There's no right time to ask taxpayers for a 16 percent raise.
Schenectady Mayor Gary McCarthy's tone-deaf request for a double-digit boost in pay has met with opposition, for good reason.
It's too much money.
The mayor is certainly entitled to a raise, though some voters might quibble — he hasn't had one in 12 years. Love him or hate him, that's a long time.
But 16 percent?
The mayor has argued that the hefty bump is justified because his salary has remained flat for over a decade, he gave up the city-owned vehicle driven by his predecessor and he donates the fees he receives for performing weddings.
Sorry, but none of this matters.
And it's insulting to taxpayers to insist that it does.
A raise isn't a reward for good deeds that nobody asked of you.
Donating wedding fees is a nice thing to do, but it doesn't entitle you to a $15,785 raise, and it's ludicrous to suggest that it does.
Nor is there anything laudable about going without a raise for so long if you're going to use it to rationalize a salary hike that's so enormous it negates all previous efforts at holding the line.
The best way for a public official to make the case for a raise is also the most boring way: By requesting modest, incremental salary bumps that take rising costs and performance into consideration. (Remember: McCarthy already receives an annual pension of over $62,000 a year from his 30-year career as an investigator in the Schenectady County District Attorney's Office.)
Had the mayor done that, his annual salary would likely be over $100,000 by now.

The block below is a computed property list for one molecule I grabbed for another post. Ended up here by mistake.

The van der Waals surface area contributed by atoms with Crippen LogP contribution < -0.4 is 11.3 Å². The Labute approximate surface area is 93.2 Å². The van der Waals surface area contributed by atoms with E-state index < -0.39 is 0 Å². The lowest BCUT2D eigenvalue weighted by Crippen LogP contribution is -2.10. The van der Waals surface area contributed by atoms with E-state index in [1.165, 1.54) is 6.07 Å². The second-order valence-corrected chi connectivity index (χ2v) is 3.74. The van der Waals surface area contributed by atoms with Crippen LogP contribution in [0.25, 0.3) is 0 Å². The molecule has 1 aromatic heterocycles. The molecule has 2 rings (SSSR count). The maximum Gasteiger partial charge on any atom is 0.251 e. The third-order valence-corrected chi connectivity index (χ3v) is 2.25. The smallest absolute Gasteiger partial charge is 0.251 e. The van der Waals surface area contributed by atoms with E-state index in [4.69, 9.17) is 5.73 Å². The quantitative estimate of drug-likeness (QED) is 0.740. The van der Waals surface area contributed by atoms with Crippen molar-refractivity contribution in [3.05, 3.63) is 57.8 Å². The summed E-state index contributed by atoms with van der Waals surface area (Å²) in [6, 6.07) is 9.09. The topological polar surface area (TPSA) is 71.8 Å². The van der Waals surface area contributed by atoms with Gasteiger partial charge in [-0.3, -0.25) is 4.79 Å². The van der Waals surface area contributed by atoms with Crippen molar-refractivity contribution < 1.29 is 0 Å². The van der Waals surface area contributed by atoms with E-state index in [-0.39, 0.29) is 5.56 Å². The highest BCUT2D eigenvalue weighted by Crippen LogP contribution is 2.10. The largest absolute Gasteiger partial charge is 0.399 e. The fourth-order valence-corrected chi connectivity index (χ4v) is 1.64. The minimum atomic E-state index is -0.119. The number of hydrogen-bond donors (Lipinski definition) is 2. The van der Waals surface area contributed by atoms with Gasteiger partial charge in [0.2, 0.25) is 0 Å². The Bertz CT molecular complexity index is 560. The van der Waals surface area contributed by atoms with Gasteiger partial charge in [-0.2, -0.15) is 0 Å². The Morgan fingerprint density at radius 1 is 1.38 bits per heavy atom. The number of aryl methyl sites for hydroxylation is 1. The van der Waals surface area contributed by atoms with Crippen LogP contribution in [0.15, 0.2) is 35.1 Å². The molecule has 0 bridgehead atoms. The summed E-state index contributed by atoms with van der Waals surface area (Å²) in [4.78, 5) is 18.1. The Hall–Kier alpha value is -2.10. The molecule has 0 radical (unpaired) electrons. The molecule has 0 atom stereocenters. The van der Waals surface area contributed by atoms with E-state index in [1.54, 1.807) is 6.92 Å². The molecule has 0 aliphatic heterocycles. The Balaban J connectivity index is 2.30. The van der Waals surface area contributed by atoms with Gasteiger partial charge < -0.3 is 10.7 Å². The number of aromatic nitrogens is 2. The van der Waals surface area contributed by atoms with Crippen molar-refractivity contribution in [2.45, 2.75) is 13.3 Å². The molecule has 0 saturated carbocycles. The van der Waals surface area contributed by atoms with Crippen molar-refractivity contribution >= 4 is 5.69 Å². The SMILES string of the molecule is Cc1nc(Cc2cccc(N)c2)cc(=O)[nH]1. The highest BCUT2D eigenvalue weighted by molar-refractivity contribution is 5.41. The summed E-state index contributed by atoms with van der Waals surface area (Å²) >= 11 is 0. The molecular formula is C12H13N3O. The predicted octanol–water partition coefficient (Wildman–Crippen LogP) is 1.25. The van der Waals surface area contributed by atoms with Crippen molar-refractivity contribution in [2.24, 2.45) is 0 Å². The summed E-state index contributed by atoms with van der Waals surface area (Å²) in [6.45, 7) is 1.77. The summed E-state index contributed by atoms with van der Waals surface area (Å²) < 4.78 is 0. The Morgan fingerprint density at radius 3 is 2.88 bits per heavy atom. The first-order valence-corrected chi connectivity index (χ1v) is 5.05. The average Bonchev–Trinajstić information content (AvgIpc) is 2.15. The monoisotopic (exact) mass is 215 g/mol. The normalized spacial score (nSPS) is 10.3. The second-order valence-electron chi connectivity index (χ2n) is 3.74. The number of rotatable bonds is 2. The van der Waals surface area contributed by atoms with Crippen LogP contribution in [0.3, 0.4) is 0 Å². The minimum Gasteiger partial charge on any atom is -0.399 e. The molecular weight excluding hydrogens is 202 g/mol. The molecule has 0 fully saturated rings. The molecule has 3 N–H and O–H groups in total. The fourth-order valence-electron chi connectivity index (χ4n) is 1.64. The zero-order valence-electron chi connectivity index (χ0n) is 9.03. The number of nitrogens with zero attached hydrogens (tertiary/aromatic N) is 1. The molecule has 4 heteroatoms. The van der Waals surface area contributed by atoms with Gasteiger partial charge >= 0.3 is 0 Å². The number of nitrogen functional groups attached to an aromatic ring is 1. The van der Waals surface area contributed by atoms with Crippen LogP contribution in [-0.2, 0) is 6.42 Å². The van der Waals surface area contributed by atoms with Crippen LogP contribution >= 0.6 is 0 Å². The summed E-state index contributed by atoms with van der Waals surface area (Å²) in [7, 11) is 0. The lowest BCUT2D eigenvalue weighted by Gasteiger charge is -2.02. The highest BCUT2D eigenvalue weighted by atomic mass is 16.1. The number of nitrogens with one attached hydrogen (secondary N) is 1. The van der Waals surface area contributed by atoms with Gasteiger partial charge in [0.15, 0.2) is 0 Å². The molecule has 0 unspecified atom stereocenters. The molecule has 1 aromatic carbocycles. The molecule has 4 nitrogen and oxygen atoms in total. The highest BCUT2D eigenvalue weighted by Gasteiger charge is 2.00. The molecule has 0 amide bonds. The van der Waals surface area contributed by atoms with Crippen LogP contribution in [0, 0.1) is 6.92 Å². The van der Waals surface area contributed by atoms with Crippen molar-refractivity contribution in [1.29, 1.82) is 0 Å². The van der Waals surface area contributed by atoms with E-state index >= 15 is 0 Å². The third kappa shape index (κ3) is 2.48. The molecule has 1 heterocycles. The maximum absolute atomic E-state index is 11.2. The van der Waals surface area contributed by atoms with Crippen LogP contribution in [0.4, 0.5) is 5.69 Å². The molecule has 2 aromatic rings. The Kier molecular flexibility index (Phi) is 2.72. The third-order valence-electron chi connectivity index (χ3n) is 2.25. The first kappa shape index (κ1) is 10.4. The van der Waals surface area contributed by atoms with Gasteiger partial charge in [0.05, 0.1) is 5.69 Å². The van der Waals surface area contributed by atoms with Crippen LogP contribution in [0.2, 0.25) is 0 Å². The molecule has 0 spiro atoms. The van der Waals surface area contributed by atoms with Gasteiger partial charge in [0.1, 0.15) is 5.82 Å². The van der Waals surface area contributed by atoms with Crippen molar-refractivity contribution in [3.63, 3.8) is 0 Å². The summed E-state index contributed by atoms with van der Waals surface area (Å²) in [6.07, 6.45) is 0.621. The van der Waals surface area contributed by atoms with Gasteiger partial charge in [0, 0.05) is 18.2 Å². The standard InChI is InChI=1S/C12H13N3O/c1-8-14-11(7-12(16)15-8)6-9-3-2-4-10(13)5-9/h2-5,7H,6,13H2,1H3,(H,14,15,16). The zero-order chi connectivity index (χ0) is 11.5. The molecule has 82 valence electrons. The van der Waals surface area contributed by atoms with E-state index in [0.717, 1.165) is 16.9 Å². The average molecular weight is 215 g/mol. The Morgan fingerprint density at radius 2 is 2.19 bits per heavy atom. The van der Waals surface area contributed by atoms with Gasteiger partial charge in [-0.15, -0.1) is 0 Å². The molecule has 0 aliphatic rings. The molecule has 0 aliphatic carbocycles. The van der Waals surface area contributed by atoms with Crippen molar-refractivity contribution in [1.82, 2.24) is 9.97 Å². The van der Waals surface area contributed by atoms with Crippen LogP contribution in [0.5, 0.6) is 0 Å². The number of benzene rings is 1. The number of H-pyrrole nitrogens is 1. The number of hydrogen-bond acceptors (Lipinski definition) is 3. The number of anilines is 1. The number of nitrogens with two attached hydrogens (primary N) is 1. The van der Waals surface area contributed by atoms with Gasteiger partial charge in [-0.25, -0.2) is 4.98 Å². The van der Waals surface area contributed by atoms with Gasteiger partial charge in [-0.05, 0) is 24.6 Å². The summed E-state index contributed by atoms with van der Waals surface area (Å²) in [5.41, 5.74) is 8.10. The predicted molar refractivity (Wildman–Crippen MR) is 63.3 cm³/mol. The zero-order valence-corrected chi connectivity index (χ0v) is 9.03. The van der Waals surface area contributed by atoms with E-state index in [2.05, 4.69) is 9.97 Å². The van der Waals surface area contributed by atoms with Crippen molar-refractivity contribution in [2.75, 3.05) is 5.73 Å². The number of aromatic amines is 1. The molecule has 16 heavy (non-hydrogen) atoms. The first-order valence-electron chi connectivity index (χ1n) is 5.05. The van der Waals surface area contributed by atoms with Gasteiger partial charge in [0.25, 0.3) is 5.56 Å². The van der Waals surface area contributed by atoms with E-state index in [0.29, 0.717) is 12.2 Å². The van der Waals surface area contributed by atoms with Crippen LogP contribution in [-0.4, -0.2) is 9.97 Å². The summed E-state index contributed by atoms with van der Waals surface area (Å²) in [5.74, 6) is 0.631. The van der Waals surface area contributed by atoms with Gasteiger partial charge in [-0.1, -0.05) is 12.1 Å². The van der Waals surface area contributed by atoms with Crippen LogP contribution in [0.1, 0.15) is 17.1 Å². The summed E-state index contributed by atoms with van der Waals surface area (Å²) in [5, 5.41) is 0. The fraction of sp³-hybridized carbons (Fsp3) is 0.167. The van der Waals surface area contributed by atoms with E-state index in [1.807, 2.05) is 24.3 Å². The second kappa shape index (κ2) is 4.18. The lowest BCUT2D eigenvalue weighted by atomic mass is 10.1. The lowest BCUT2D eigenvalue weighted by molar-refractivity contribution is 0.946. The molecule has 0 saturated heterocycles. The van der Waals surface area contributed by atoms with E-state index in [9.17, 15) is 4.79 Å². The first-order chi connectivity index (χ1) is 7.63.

But he opted instead to ask for an eye-popping sum in one fell swoop, which sparked fierce criticism.
Now the Schenectady City Council — all Democrats, with the exception of Vince Riggi, an independent — appears poised to reject the mayor's proposed 16 percent raise.
It's a welcome move and, if we're lucky, a harbinger of things to come.
Council members know the pay raise isn't popular and have said so, thus distancing themselves from McCarthy and his wrongheaded proposal.
It's the smart thing to do politically, but also good policy, and while I suspect the council's resistance to the 16 percent raise stems in part from it being an election year, it's still nice to see.
It's the sort of thing we need more of, and perhaps 2020 will bring an emboldened council that asks harder questions of the mayor.
In the meantime, the council has until Nov. 1 to adopt the spending plan for next year.
Let's hope they do the right thing, and reject the mayor's absurd request.
Reach Sara Foss at [email protected]